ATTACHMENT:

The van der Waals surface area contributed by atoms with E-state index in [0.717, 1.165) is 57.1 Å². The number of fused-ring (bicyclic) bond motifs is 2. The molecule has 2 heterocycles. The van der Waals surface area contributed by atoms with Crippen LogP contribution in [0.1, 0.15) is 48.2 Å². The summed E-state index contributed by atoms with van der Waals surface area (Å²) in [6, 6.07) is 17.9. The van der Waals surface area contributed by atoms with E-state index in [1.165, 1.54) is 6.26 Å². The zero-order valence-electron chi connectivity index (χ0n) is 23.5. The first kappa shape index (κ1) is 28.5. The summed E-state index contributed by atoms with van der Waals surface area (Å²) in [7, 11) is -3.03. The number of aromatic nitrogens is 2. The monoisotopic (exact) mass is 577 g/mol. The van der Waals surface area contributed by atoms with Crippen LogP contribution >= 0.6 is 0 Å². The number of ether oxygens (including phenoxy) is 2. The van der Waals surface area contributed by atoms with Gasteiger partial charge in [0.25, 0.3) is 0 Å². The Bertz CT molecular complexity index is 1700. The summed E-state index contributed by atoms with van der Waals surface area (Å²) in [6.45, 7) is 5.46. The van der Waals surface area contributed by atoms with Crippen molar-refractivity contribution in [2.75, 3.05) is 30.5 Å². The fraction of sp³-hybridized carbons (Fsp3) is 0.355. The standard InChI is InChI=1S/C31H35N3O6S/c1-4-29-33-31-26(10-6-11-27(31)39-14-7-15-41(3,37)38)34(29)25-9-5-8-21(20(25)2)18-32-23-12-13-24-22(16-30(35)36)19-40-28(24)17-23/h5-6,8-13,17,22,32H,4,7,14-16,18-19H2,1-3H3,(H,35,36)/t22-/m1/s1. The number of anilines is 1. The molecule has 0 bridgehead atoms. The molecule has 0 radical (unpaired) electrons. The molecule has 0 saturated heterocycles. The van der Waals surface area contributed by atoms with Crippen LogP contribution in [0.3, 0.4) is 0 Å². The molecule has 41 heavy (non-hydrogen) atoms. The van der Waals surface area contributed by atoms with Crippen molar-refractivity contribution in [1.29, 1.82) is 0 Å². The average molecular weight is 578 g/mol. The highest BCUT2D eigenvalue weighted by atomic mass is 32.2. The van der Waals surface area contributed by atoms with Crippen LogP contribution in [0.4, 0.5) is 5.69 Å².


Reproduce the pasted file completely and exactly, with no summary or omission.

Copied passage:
The van der Waals surface area contributed by atoms with E-state index in [0.717, 1.165) is 57.1 Å². The number of fused-ring (bicyclic) bond motifs is 2. The molecule has 2 heterocycles. The van der Waals surface area contributed by atoms with Crippen LogP contribution in [0.1, 0.15) is 48.2 Å². The summed E-state index contributed by atoms with van der Waals surface area (Å²) in [6, 6.07) is 17.9. The van der Waals surface area contributed by atoms with E-state index in [1.165, 1.54) is 6.26 Å². The zero-order valence-electron chi connectivity index (χ0n) is 23.5. The first kappa shape index (κ1) is 28.5. The summed E-state index contributed by atoms with van der Waals surface area (Å²) in [7, 11) is -3.03. The number of aromatic nitrogens is 2. The monoisotopic (exact) mass is 577 g/mol. The van der Waals surface area contributed by atoms with Crippen LogP contribution >= 0.6 is 0 Å². The number of ether oxygens (including phenoxy) is 2. The van der Waals surface area contributed by atoms with Gasteiger partial charge in [0.25, 0.3) is 0 Å². The Bertz CT molecular complexity index is 1700. The summed E-state index contributed by atoms with van der Waals surface area (Å²) in [6.45, 7) is 5.46. The van der Waals surface area contributed by atoms with Crippen molar-refractivity contribution in [2.75, 3.05) is 30.5 Å². The fraction of sp³-hybridized carbons (Fsp3) is 0.355. The standard InChI is InChI=1S/C31H35N3O6S/c1-4-29-33-31-26(10-6-11-27(31)39-14-7-15-41(3,37)38)34(29)25-9-5-8-21(20(25)2)18-32-23-12-13-24-22(16-30(35)36)19-40-28(24)17-23/h5-6,8-13,17,22,32H,4,7,14-16,18-19H2,1-3H3,(H,35,36)/t22-/m1/s1. The number of anilines is 1. The molecule has 0 bridgehead atoms. The molecule has 0 radical (unpaired) electrons. The molecule has 0 saturated heterocycles. The van der Waals surface area contributed by atoms with Crippen LogP contribution in [0.3, 0.4) is 0 Å². The molecule has 41 heavy (non-hydrogen) atoms. The van der Waals surface area contributed by atoms with Crippen molar-refractivity contribution in [1.29, 1.82) is 0 Å². The average molecular weight is 578 g/mol. The highest BCUT2D eigenvalue weighted by atomic mass is 32.2. The van der Waals surface area contributed by atoms with Crippen LogP contribution in [0.4, 0.5) is 5.69 Å².